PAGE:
Miner using a cradle
As I wrote last month, the early California gold miners began with placer mining, simply picking the nuggets off the ground or from streams, with hands and pans and knives. Soon, however, they wanted to sift through more dirt faster to increase the profitability of their prospecting.
One of the earliest tools they employed to speed their collection of gold flakes and nuggets was the rocker—also called a cradle because it resembled a child’s cradle. The rocker was merely a way to pan for gold more quickly. The rocker moved more water and rock than the miners could by hand.
In essence, the rocker was a box into which the prospectors shoveled both dirt and water. The box had a handle that they pushed back and forth. Like the swishing motion of panning, this rocking caused heavier material to sink to the bottom of the device. The miner then panned the leftover sediment to find gold.
Colonel Richard Mason gave an excellent description of how a rocker worked in his July 1848 report, in which he wrote that most miners were employing “a rude machine known as the cradle.” Here is his description:
This [the cradle] is on rockers, six or eight feet long, open at the foot, and its head had a coarse grate, or sieve; the bottom is rounded, with small cleets nailed across. Four men are required to work this machine; one digs the ground in the bank close by the stream; another carries it to the cradle, and empties it on the grate; a third gives a violent rocking motion to the machine, whilst a fourth dashes on water from the stream itself. The sieve keeps the coarse stones from entering the cradle, the current of water washes off the earthy matter, and the gravel is gradually carried out at the foot of the machine, leaving the gold mixed with a heavy fine black sand above the first cleets. The sand and gold mixed together are then drawn off through auger holes into a pan below, are dried in the sun, and afterwards separated by blowing off the sand. A party of four men, thus employed at the Lower Mines, average 100 dollars a-day. The Indians, and those who have nothing but pans or willow baskets, gradually wash out the earth, and separate the gravel by hand, leaving nothing but the gold mixed with sand, which is separated in the manner before described.
As a later commentary said in describing the work required to operate a rocker,
The man who rocks a cradle learns to appreciate the fact, that the “golden sands” of California are not pure sand, but are often extremely tough clay, a hopperful of which must be shaken about for ten minutes before it will dissolve under a constant pouring of water. Many large stones are found in the pay-dirt. Such as give an unpleasant shock to the cradle, as they roll from side to side of the riddle-box, are pitched out by hand, and after a glance to see that no gold sticks to their sides, are thrown away; but the smaller ones are left until the hopperful has been washed, so that nothing but clean stones remain in the riddle, and then the cradler rises from his seat, lifts up his hopper, and with a jerk throws all the stones out.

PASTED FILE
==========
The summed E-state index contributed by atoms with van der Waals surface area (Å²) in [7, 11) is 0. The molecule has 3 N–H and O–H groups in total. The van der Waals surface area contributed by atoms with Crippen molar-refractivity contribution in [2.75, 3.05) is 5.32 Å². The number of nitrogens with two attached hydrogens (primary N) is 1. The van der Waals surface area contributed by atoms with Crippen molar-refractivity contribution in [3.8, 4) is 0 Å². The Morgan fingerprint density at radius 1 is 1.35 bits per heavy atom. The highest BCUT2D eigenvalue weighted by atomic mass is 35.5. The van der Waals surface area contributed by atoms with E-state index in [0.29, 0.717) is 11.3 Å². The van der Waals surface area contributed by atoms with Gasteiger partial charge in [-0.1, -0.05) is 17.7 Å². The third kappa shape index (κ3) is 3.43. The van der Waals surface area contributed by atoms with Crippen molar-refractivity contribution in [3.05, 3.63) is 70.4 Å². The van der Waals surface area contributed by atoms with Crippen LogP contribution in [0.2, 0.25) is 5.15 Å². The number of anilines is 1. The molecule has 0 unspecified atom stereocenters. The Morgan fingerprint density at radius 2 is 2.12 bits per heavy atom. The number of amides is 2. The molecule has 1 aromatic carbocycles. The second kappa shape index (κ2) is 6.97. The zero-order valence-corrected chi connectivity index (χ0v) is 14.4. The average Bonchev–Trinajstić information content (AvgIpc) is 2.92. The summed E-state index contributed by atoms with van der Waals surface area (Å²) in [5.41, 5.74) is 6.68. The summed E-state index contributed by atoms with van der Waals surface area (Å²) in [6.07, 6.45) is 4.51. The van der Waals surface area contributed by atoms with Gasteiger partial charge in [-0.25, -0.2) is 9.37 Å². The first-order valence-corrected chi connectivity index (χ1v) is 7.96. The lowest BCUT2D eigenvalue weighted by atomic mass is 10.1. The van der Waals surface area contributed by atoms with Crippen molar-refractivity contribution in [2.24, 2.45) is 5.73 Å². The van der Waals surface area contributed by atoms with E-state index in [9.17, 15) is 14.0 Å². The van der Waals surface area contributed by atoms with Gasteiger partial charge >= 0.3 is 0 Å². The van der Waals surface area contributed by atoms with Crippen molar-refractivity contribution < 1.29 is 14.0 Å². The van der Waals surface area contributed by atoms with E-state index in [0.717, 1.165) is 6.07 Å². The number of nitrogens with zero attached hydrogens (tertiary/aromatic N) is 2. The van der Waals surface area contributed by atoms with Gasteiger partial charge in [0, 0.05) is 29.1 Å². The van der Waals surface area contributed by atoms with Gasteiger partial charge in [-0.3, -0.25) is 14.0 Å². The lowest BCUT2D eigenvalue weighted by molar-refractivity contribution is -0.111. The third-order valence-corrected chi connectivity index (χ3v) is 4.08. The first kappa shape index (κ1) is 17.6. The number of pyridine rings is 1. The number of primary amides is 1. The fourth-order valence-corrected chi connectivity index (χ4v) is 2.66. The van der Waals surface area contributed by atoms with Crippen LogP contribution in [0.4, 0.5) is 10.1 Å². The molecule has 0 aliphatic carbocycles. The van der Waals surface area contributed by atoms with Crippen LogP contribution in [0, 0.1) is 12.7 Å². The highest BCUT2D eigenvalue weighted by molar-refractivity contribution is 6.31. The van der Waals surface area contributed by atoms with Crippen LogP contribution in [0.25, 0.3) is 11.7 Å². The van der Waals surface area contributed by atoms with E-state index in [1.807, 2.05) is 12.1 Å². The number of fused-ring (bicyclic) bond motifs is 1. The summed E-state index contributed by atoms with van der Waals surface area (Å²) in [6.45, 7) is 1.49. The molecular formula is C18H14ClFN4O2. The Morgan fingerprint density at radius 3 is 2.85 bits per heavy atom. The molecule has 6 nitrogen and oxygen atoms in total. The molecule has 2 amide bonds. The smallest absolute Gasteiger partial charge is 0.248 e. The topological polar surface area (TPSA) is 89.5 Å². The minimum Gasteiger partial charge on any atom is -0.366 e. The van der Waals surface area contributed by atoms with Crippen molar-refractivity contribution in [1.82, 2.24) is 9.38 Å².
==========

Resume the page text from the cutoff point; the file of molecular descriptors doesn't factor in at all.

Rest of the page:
See Getting Gold: A Gold-Mining Handbook for Practical Men, J. C. F. Johnson (1904), available through Project Gutenberg.
Miners using long toms
The next development in the California gold fields was the use of the Long Tom, which looked like a long trough. These devices were used extensively by 1851. The box of a Long Tom was typically eight to twenty feet long, and it had riffles to catch the gold and heavier debris. A constant flow of water was needed to force the gravel along the trough. Miners shoveled gravel into the upstream end of the box. As with the rocker, the heavier gold sank to the bottom of the gravel, and could be panned from the gravel.
To get the necessary water, the prospectors either placed their Long Toms in streams or they diverted water through Long Toms near the water. Sometimes, the tom was connected to a paddlewheel that moved the water through the device.
The Long Toms had more capacity than rockers and didn’t require the work to rock the machine. Still, two or more men were required to work the device. If there were only two men available—one shoveling gravel into the tom, and the other keeping it clear of rock, they could wash about 6 cubic yards of loose gravel, or 3 to 4 cubic yards of cemented gravel, in a ten-hour day.
Usually, four men operated the Long Tom—two shoveling gravel into the top end of the device, and another to clear out larger rocks along the trough. A fourth man worked the lower end to get rid of smaller rocks (the tailings). More men made the job more efficient, so more gravel could be processed.
Even without the rocking action, manning a Long Tom was hard work. As Johnson wrote,
The dirt is thrown in at the head of the tom, and a man is constantly employed in moving the dirt with a shovel, throwing back such pieces of clay as are not dissolved, to the head of the tom, and throwing out stones. From two to four men can work with a tom; but the amount of dirt that can be washed is not half that of a sluice. The tom may be used to advantage in diggings where the amount of pay-dirt is small and the gold coarse.
No wonder sluices soon became popular in the California gold mines.
What labor-saving devices have you seen develop in your lifetime? What do you think the next technical innovations will be?